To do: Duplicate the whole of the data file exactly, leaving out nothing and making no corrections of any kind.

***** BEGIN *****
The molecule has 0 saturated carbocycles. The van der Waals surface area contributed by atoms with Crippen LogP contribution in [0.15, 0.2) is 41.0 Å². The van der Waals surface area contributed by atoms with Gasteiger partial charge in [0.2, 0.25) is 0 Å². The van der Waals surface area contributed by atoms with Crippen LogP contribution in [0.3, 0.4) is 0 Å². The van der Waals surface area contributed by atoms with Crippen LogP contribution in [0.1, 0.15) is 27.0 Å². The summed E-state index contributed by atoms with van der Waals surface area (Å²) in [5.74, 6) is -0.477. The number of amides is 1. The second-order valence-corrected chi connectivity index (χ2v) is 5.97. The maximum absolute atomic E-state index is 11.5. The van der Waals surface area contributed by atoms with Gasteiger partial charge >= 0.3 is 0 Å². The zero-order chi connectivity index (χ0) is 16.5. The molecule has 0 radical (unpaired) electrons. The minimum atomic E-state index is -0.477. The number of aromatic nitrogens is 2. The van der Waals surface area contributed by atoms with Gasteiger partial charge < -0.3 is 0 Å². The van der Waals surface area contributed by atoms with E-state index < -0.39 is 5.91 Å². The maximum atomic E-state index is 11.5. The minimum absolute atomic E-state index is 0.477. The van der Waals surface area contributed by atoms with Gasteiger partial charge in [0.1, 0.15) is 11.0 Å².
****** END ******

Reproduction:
The molecule has 0 saturated carbocycles. The van der Waals surface area contributed by atoms with Crippen LogP contribution in [0.15, 0.2) is 41.0 Å². The van der Waals surface area contributed by atoms with Gasteiger partial charge in [0.2, 0.25) is 0 Å². The van der Waals surface area contributed by atoms with Crippen LogP contribution in [0.3, 0.4) is 0 Å². The van der Waals surface area contributed by atoms with Crippen LogP contribution in [0.1, 0.15) is 27.0 Å². The summed E-state index contributed by atoms with van der Waals surface area (Å²) in [5.74, 6) is -0.477. The number of amides is 1. The second-order valence-corrected chi connectivity index (χ2v) is 5.97. The maximum absolute atomic E-state index is 11.5. The van der Waals surface area contributed by atoms with Gasteiger partial charge >= 0.3 is 0 Å². The zero-order chi connectivity index (χ0) is 16.5. The molecule has 0 radical (unpaired) electrons. The minimum atomic E-state index is -0.477. The number of aromatic nitrogens is 2. The van der Waals surface area contributed by atoms with Gasteiger partial charge < -0.3 is 0 Å². The van der Waals surface area contributed by atoms with E-state index < -0.39 is 5.91 Å². The maximum atomic E-state index is 11.5. The minimum absolute atomic E-state index is 0.477. The van der Waals surface area contributed by atoms with Gasteiger partial charge in [0.1, 0.15) is 11.0 Å².